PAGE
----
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Tesla signs nickel deal with BHP to secure non-Chinese supply

CEO Elon Musk calls for 'sustainable' mining of key metal for EV batteries

Nickel is a key material for Tesla’s longer-range cars that require more powerful batteries.   © Reuters

Tesla has agreed to buy nickel for its batteries from BHP, the world's largest miner, as it looks to lock up supplies of the metal not controlled by China.

The deal is the third agreement for nickel that the electric carmaker has signed in the last eight months, following deals with Vale and the Trafigura-backed Goro mine, since CEO Elon Musk called for supplies of "sustainable" nickel.

Musk said last July that he would offer a "giant contract for a long period of time" to companies that could mine nickel "efficiently and in an environmentally sensitive way."

Used to make stainless steel, nickel is a key material for Tesla's longer-range cars that require more powerful batteries. Demand for nickel in batteries is set to grow 500% over the next decade, according to Vandita Pant, BHP's chief commercial officer.

Electric cars can contain as much as 40 kg of nickel in their batteries, BHP said.

But Chinese companies have cemented their control over most of the production of nickel in Indonesia, the world's largest producer, using coal-fired power in the process.

Tesla has been looking to find alternative low-carbon suppliers in developed countries. The electric carmaker will buy nickel from BHP's Nickel West plant in Western Australia, which is among the lowest-carbon producers of the battery metal, according to the companies.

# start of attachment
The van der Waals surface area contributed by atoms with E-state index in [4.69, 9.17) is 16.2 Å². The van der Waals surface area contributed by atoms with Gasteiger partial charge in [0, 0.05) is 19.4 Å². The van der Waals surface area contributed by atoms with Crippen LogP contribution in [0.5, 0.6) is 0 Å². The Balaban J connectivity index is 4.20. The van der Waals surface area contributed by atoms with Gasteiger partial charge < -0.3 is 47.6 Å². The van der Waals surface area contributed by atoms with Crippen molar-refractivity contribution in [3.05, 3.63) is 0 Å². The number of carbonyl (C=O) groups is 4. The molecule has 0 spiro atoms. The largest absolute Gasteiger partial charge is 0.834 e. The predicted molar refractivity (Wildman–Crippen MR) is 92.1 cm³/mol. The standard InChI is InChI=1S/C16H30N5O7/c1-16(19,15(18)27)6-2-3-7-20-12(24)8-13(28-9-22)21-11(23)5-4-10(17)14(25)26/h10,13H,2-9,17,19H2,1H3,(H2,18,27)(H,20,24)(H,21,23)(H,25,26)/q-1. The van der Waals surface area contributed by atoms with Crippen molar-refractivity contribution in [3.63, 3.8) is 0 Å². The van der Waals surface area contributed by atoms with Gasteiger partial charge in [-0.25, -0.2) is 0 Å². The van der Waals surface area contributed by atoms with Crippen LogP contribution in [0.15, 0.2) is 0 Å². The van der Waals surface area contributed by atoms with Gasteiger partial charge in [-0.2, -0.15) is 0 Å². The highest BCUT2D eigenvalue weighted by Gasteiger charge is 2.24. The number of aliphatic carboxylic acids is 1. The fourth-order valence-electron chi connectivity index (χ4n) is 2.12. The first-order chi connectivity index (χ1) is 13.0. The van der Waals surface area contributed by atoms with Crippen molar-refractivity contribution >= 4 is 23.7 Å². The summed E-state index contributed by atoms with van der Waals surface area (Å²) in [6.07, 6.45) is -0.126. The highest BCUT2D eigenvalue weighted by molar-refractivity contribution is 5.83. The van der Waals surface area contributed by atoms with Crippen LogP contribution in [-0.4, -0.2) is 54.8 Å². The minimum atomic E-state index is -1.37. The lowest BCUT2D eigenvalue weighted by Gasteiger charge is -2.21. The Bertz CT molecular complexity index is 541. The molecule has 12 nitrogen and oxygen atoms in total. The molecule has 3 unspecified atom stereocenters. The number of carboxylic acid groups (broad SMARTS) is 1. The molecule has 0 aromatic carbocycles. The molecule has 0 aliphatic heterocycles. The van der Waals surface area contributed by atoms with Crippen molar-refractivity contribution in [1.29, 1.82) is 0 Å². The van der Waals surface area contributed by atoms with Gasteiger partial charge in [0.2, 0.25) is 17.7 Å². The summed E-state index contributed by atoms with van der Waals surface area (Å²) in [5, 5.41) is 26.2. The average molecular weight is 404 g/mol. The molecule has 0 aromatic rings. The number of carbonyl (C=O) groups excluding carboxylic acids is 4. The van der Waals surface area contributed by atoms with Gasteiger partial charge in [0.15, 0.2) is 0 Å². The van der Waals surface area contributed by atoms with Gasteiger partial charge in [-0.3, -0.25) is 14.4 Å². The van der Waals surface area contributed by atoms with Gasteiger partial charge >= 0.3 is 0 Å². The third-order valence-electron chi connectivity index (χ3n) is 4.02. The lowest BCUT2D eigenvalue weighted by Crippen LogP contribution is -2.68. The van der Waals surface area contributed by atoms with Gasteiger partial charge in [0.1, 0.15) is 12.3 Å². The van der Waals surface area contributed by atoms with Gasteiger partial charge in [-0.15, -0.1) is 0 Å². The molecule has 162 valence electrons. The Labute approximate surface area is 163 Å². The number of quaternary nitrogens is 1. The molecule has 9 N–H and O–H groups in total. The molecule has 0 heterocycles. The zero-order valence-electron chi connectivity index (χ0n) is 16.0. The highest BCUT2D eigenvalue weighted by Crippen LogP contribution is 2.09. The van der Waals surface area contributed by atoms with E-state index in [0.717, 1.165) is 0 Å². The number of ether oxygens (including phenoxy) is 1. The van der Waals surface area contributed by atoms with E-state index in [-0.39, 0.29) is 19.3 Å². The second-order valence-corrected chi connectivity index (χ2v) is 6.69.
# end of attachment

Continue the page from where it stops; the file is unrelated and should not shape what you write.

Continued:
BHP Nickel West plant south of Perth, Australia, will produce nickel sulfate for the electric-vehicle battery industry.   © Reuters

BHP gave no details on the size of the deal with Tesla. Caspar Rawles, an analyst at Benchmark Mineral Intelligence, estimated it would be for up to 18,000 tons of nickel annually.

The deal comes as BHP looks to focus on commodities that will be needed in the shift to a low-carbon economy and examines options for its oil and gas assets, including a sale.

"The investments we have made in our assets and our pursuit of commodities like nickel will help support global decarbonization and position us to generate long-term value for our business," said Edgar Basto, president of BHP Minerals Australia.

In 2019, BHP reversed a decision to sell the Nickel West asset and instead decided to invest in producing nickel for the battery industry. Nickel West is set to produce its first nickel sulfate, the form suitable for batteries, this year, which means it does not have to be first sent to refineries in China.

The Nickel West refinery produces about 80,000 tons a year of nickel, enough for roughly 2 million electric car batteries, according to BHP.

BHP said it would also work with Tesla to trace battery raw materials using blockchain, the technology behind bitcoin, and collaborate on how to use renewable energy and battery storage to lower the carbon footprint of its mining operations, it said.

(Financial Times)

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